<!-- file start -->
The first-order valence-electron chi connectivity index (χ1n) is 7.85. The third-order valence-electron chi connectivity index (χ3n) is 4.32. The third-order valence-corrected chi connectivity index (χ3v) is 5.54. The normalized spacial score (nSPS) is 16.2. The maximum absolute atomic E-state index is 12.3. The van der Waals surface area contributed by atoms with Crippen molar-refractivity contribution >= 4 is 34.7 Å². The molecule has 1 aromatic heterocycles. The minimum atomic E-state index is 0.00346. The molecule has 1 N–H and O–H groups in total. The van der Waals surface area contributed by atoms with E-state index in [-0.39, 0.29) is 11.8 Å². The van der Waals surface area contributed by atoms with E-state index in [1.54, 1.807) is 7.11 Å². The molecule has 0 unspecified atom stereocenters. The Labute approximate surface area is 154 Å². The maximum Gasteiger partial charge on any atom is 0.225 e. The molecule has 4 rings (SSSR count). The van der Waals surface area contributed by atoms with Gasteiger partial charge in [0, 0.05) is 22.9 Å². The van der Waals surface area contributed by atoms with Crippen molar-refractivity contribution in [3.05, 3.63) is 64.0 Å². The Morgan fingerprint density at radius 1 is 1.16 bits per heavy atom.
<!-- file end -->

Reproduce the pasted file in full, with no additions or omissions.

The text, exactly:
The first-order valence-electron chi connectivity index (χ1n) is 7.85. The third-order valence-electron chi connectivity index (χ3n) is 4.32. The third-order valence-corrected chi connectivity index (χ3v) is 5.54. The normalized spacial score (nSPS) is 16.2. The maximum absolute atomic E-state index is 12.3. The van der Waals surface area contributed by atoms with Crippen molar-refractivity contribution >= 4 is 34.7 Å². The molecule has 1 aromatic heterocycles. The minimum atomic E-state index is 0.00346. The molecule has 1 N–H and O–H groups in total. The van der Waals surface area contributed by atoms with E-state index in [-0.39, 0.29) is 11.8 Å². The van der Waals surface area contributed by atoms with E-state index in [1.54, 1.807) is 7.11 Å². The molecule has 0 unspecified atom stereocenters. The Labute approximate surface area is 154 Å². The maximum Gasteiger partial charge on any atom is 0.225 e. The molecule has 4 rings (SSSR count). The van der Waals surface area contributed by atoms with Gasteiger partial charge in [0, 0.05) is 22.9 Å². The van der Waals surface area contributed by atoms with Crippen molar-refractivity contribution in [3.05, 3.63) is 64.0 Å². The Morgan fingerprint density at radius 1 is 1.16 bits per heavy atom.